“Straitjacket of gender roles” can make people ill

In most cases, children on the threshold of puberty already have a very pronounced gender role model – regardless of whether they grow up in poor or rich, liberal or conservative societies.

This is the result of a rough study in the "journal of adolescent health". "We have found that children at a very young age very quickly internalize the myth that girls are vulnerable and boys are strong and independent," said robert blum, the head of the study. "This myth is constantly reinforced from all sides, by siblings, schoolmates, teachers, parents, educators, relatives, clergy and sports coaches."

If children try to free themselves from these roles, young people in particular are threatened with negative consequences. They were bullied, smoked into, and even physically assaulted.

Researchers warn that the "straitjacket of gender roles" poses health risks for both genders, but especially for girls. The researchers surveyed 450 children between the ages of 10 and 14 and their parents in 15 countries around the world, including belgium, china, ecuador, egypt, india and the USA.

No interviews took place in germany. "However, the trend in germany is no different than in other western countries," says tim rohrmann, professor for education and development in childhood at the evangelische hochschule fur soziale arbeit dresden (protestant university for social work).

He emphasized, however, that girls in germany are not disadvantaged at school. They even overtake the young ones with better grades, higher graduation rates and in the number of students. However, this does not yet have an effect on the holder or professional success. The choice of career often remains gender-typical, and family and career are still difficult for women to reconcile.

The study clearly shows that the idea of traditional gender roles is more similar than different across cultures, writes rohrmann. "Currently, there is a tendency in germany to generally describe gender relations among "the" migrants as "traditional", etc.". To be devalued and contrasted with the gender relations in our society."It is time to get rid of this "self-centered idea.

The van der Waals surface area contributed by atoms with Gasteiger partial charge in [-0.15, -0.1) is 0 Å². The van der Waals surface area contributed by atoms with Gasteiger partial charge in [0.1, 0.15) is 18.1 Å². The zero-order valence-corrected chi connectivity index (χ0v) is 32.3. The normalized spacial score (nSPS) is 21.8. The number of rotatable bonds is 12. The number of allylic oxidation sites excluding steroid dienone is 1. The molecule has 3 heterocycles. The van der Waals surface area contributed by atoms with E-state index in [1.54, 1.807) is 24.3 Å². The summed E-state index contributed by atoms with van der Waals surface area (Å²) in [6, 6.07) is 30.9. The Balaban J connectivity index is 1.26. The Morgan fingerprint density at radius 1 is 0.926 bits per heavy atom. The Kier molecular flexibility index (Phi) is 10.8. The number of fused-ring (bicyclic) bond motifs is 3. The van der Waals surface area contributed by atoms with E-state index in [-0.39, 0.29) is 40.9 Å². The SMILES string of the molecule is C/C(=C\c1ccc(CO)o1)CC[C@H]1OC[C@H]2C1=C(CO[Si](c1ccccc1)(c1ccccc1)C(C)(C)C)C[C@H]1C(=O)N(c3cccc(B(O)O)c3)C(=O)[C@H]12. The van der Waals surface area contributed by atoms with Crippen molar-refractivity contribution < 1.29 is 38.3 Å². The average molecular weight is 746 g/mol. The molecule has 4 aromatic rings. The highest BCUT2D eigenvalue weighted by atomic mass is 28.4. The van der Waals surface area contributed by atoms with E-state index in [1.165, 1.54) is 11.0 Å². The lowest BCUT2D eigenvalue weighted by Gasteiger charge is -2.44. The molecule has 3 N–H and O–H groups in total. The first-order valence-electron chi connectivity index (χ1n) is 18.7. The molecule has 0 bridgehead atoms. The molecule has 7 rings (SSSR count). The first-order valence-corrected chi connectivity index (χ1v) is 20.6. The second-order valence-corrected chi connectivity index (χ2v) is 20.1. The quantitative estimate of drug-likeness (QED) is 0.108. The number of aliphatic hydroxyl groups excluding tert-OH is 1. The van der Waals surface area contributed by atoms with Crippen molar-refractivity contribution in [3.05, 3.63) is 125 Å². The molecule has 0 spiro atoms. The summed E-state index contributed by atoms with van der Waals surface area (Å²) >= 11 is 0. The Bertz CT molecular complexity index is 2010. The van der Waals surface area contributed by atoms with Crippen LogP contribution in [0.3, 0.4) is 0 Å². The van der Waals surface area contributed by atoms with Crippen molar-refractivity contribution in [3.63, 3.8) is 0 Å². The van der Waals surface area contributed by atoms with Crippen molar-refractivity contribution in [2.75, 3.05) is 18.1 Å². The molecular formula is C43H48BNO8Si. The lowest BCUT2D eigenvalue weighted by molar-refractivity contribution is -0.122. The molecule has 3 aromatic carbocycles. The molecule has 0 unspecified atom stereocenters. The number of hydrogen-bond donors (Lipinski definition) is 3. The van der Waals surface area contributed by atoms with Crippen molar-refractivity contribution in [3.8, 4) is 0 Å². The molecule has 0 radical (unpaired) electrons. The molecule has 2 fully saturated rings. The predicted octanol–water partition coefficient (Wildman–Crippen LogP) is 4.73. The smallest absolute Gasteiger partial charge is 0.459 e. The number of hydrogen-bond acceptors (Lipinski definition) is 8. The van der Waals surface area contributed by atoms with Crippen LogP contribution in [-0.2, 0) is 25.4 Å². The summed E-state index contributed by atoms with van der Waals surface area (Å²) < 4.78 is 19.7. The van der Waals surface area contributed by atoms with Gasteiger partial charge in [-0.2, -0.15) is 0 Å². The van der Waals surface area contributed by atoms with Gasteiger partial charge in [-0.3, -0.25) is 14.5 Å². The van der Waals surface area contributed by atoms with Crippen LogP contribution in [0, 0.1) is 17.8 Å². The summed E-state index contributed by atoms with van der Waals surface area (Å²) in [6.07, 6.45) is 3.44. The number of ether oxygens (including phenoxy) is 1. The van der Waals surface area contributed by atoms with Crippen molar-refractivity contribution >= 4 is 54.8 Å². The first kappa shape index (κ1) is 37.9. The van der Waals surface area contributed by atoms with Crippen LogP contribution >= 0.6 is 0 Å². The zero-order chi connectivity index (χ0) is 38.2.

In the current study, young adolescents from urban areas in scotland, the USA, belgium, kenya and ecuador, among others, were asked how they perceive the roles of boys and girls in romantic relationships. Regardless of their origin, they felt that boys should take the first step. A 12-year-old from gent in belgium: "if he’s not brave enough, i think that’s very cowardly. (…) furthermore, he is not a boy then."

Despite these fairly conservative ideas, young people were very open to homosexual relationships. "I don’t think it’s good or bad. Everyone chooses their own destiny," a 12-year-old boy from ecuador told the researchers.

With the onset of puberty, parents educate their daughters about how to behave as young women, the researchers write. Talking to boys about the changing body is seen as either a taboo subject or unnecessary.

For girls, there are many rules regarding their bodies that are meant to protect them. However, as the scientists emphasize, this also requires submissive behavior. Violence is an accepted means of preventing rules from being broken, he says. This makes it more likely that girls will become victims of physical and sexual violence, contract sexually transmitted diseases, become pregnant early or leave school early.

Boys, unlike girls, were more likely to be encouraged to explore the world outside the home. In china and india, the young told us that they are expected to be "strong and like a hero. In general, they spend more time on hobbies of their own choosing and engage in dominant behaviors with each other, according to the study. However, this makes boys much more prone to dangerous, risky behavior. They are more likely to become addicted to drugs and die in an accident.

According to the researchers, the study confirms previous findings that with the onset of puberty, "the world expands for boys, and shrinks for girls".

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